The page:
Donald Trump’s election to the presidency generated numerous articles expecting or advocating a rapprochement or even a “grand bargain” with Russia. This reaction reflected Trump’s many favorable campaign statements about Vladimir Putin and the widely-perceived desirability in both Washington and Moscow of improved relations between the United States and Russia. Indeed, the Duma rejoiced at his election.1 But today, there is no hope for this rapprochement, let alone a grand bargain. Trump’s bombing of a Syrian air base in retaliation for its use of chemical weapons confirms that assertion.2 Indeed, Trump’s strike means that the United States will not avoid using force to defend its vital interests and be bound by other institutions or governments’ ideas. Thus, it is a message to both allies and adversaries, including North Korea, Syria, Iran, China, and Russia.3 Given Xi Jinping’s presence when Trump informed him about the Syrian bombing and the impression of a growing momentum in their relationship, the dynamics of triangular relations appear to have been abruptly turned topsy-turvy.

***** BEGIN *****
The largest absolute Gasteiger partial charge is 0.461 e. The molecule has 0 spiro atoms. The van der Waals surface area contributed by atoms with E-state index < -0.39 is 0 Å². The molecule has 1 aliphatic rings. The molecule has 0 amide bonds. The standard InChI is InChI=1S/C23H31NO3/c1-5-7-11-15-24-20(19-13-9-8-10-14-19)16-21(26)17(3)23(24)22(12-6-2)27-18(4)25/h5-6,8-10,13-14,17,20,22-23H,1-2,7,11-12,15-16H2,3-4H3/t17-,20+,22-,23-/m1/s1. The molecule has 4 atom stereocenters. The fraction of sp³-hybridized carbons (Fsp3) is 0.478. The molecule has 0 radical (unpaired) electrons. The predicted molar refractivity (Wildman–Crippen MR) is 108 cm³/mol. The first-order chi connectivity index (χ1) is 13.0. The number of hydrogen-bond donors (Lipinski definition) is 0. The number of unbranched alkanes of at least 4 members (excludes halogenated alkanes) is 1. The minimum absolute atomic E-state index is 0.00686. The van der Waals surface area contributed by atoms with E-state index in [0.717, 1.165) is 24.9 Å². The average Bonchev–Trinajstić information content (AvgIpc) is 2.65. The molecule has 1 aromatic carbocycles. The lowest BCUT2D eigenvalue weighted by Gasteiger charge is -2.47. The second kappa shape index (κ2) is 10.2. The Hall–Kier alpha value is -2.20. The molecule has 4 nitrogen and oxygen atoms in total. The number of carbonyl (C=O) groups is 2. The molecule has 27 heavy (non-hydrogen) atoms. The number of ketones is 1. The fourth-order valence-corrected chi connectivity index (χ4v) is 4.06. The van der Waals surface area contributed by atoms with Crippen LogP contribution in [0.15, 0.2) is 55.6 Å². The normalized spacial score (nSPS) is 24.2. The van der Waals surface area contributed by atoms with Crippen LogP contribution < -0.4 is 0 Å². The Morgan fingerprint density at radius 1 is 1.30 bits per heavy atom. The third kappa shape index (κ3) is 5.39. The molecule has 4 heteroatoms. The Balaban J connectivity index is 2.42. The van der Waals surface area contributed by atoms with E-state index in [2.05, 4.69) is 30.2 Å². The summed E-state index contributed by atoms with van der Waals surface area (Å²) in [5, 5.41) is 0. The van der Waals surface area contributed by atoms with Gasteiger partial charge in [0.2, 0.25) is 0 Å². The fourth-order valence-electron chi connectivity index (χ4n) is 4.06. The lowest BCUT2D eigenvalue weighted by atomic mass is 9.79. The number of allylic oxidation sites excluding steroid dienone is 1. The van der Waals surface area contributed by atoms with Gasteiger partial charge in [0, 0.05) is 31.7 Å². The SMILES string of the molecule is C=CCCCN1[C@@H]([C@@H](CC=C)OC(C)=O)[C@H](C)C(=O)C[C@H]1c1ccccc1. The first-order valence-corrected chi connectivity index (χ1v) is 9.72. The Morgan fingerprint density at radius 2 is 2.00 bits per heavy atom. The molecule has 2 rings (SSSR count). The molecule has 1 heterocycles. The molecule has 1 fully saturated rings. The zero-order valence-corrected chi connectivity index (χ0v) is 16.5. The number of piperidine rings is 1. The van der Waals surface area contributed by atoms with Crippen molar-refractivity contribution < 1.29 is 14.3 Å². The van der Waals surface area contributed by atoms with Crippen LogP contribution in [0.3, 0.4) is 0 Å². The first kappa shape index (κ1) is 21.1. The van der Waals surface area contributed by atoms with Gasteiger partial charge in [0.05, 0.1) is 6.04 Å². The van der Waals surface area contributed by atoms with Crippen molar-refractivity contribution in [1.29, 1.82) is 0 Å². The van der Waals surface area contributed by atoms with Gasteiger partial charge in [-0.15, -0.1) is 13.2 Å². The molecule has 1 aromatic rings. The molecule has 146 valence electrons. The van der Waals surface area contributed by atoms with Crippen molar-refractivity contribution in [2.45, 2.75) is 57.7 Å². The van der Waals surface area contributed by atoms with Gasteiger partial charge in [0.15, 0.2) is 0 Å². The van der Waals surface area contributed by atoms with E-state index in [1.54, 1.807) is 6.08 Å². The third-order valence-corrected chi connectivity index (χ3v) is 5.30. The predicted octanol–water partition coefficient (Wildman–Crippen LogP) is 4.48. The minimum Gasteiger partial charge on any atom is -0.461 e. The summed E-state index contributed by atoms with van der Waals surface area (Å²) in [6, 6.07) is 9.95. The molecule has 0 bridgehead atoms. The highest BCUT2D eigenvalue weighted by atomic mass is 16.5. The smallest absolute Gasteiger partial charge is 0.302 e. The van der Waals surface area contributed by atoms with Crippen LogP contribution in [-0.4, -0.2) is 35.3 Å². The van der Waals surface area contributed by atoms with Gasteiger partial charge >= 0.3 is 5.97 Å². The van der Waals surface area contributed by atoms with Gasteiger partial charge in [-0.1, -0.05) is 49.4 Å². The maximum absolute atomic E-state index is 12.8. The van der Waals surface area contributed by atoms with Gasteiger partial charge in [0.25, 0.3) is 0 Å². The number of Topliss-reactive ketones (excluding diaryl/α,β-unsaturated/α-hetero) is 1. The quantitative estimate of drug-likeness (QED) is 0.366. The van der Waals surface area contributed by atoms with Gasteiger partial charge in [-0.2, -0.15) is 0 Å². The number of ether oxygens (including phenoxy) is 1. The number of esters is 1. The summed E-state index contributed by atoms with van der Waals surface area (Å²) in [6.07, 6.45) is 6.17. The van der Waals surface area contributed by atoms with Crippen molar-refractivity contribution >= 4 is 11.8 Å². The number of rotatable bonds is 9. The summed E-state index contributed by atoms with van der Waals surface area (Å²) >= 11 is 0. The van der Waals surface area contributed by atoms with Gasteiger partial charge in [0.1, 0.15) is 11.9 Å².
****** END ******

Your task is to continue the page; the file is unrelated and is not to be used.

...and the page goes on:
Beyond Syria, the Trump administration has recently announced its support for sanctions and Russia’s exist from Ukraine, while continuing NATO’s buildup in Europe and an apparent program of nuclear and military modernization.4 Trump may actually even consider giving Ukraine lethal weapons to counter Russian forces.5 Nikki Haley, the US Ambassador to the UN, also remarked, “we should never trust Russia.”6 These recent developments seem to be the obvious result of the revelations of Russia’s information warfare against the United States, massive elite and congressional opposition to a deal with Russia, and the intense anti-Russian public opinion due to Moscow’s aggressive behavior in Europe and the Middle East. Perhaps less apparently, they also appear to be the result of military professionals gaining control in the midst of the Trump administration’s congenitally dysfunctional behavior. As I have observed elsewhere, “it is clear that Trump cannot control himself or his own administration.”7 If Trump wanted better ties with Russia, he has effectively lost control of his intended policy by making personnel decisions that boosted his image as a strong leader accepting the US military’s judgments at a time of increased threats.